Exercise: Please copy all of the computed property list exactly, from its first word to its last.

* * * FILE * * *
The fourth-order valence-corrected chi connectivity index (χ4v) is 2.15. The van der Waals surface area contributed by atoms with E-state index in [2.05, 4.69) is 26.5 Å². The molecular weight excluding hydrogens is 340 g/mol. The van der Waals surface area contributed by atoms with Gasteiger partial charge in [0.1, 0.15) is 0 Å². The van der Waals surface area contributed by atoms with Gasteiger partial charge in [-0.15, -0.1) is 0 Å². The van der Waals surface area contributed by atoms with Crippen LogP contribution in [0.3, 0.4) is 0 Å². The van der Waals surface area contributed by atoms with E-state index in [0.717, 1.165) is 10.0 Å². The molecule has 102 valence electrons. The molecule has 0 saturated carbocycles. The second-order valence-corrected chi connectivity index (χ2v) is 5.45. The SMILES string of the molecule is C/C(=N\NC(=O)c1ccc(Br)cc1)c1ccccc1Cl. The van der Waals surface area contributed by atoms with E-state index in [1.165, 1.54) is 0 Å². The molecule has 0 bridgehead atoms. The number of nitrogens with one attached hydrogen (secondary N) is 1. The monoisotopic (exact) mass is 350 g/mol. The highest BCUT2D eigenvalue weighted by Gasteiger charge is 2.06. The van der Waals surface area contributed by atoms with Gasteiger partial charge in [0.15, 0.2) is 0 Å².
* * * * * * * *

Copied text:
The fourth-order valence-corrected chi connectivity index (χ4v) is 2.15. The van der Waals surface area contributed by atoms with E-state index in [2.05, 4.69) is 26.5 Å². The molecular weight excluding hydrogens is 340 g/mol. The van der Waals surface area contributed by atoms with Gasteiger partial charge in [0.1, 0.15) is 0 Å². The van der Waals surface area contributed by atoms with Gasteiger partial charge in [-0.15, -0.1) is 0 Å². The van der Waals surface area contributed by atoms with Crippen LogP contribution in [0.3, 0.4) is 0 Å². The van der Waals surface area contributed by atoms with E-state index in [0.717, 1.165) is 10.0 Å². The molecule has 102 valence electrons. The molecule has 0 saturated carbocycles. The second-order valence-corrected chi connectivity index (χ2v) is 5.45. The SMILES string of the molecule is C/C(=N\NC(=O)c1ccc(Br)cc1)c1ccccc1Cl. The van der Waals surface area contributed by atoms with E-state index in [1.165, 1.54) is 0 Å². The molecule has 0 bridgehead atoms. The number of nitrogens with one attached hydrogen (secondary N) is 1. The monoisotopic (exact) mass is 350 g/mol. The highest BCUT2D eigenvalue weighted by Gasteiger charge is 2.06. The van der Waals surface area contributed by atoms with Gasteiger partial charge in [0.15, 0.2) is 0 Å².